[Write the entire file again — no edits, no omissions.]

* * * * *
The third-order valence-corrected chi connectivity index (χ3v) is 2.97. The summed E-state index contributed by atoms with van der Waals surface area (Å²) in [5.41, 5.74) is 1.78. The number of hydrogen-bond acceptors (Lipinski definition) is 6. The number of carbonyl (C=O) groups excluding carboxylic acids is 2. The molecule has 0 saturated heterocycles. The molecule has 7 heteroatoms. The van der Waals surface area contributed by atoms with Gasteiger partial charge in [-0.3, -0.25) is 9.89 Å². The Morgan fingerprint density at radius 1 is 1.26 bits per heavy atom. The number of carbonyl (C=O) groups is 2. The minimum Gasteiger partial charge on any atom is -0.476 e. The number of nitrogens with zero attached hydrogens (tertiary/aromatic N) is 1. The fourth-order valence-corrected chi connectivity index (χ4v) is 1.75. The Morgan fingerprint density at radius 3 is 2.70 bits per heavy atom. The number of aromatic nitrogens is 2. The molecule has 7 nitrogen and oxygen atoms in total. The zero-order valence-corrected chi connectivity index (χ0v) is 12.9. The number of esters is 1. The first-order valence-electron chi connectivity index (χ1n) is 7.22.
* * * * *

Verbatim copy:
The third-order valence-corrected chi connectivity index (χ3v) is 2.97. The summed E-state index contributed by atoms with van der Waals surface area (Å²) in [5.41, 5.74) is 1.78. The number of hydrogen-bond acceptors (Lipinski definition) is 6. The number of carbonyl (C=O) groups excluding carboxylic acids is 2. The molecule has 0 saturated heterocycles. The molecule has 7 heteroatoms. The van der Waals surface area contributed by atoms with Gasteiger partial charge in [-0.3, -0.25) is 9.89 Å². The Morgan fingerprint density at radius 1 is 1.26 bits per heavy atom. The number of carbonyl (C=O) groups is 2. The minimum Gasteiger partial charge on any atom is -0.476 e. The number of nitrogens with zero attached hydrogens (tertiary/aromatic N) is 1. The fourth-order valence-corrected chi connectivity index (χ4v) is 1.75. The Morgan fingerprint density at radius 3 is 2.70 bits per heavy atom. The number of aromatic nitrogens is 2. The molecule has 7 nitrogen and oxygen atoms in total. The zero-order valence-corrected chi connectivity index (χ0v) is 12.9. The number of esters is 1. The first-order valence-electron chi connectivity index (χ1n) is 7.22.